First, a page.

Date of Completion
Honors College Thesis
Type of Thesis
Honors College, College of Arts and Science Honors, Environmental Studies Electronic Thesis
Community organizing, pedagogy of the oppressed, pedagogy of the privileged, oppression, education, social change, activism
Community organizing has been an essential component of every significant social movement in United State’s history. Often, community organizers receive no formal training and instead gain the skills and knowledge necessary to become effective organizers through experience and trial and error. Through the analysis of a 14-student students-teaching-students course developed and co-taught by myself and another UVM undergraduate in the fall of 2014, my research aims to discover if it is possible to teach, within a hierarchical university setting, how to community organize for the purpose of deconstructing systemic oppression. Using emergent pedagogy, such as non-hierarchical co-teaching through class discussions, service learning and hands-on trainings and activities, this course exposed students to the critical theories of community organizing and nonviolence for social change, and the history and practice of organizing in the U.S. I found that it is possible to teach students the rudimentary skills necessary for community organizing, however the theoretical and fundamental ideology required to deconstruct oppression cannot be taught when grades and in-class power dynamics are present. Specifically intra class dynamics, notably race, religion and gender, greatly influence the effectiveness of the pedagogy and the salience of the material. I call for the introduction of a pedagogy of the privileged to focus specifically on working with those who hold privileged identities to recognize and understand the systems that enable their power, and work to deconstruct them.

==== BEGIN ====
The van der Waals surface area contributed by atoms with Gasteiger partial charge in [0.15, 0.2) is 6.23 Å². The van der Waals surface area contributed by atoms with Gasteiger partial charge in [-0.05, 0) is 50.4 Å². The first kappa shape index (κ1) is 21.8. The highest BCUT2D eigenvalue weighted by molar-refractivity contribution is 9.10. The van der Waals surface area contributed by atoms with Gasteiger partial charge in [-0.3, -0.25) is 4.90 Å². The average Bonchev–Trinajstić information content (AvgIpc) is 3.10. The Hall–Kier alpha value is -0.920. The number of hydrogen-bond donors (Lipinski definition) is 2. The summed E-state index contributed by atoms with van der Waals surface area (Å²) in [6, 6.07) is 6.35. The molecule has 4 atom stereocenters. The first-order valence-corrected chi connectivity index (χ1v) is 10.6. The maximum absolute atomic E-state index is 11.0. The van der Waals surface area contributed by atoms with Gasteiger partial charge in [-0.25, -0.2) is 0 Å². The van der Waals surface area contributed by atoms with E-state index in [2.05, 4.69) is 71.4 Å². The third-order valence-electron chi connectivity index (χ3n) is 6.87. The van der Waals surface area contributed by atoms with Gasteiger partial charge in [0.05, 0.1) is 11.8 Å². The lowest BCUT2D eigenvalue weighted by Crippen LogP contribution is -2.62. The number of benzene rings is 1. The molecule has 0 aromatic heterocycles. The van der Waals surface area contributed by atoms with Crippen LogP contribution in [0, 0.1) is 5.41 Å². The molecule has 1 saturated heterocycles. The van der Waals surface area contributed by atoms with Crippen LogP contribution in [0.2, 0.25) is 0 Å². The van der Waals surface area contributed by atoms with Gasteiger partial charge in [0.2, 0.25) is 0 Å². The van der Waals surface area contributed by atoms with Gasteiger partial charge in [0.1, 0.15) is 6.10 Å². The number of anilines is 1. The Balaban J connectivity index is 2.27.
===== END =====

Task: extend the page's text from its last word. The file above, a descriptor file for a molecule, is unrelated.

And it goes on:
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This work is licensed under a Creative Commons Attribution-Noncommercial-No Derivative Works 3.0 License.
Hall, Francesca A., "Deconstructing Systemic Oppression Through Teaching Community Organizing: A students-teaching-students course" (2015). UVM Honors College Senior Theses. 85.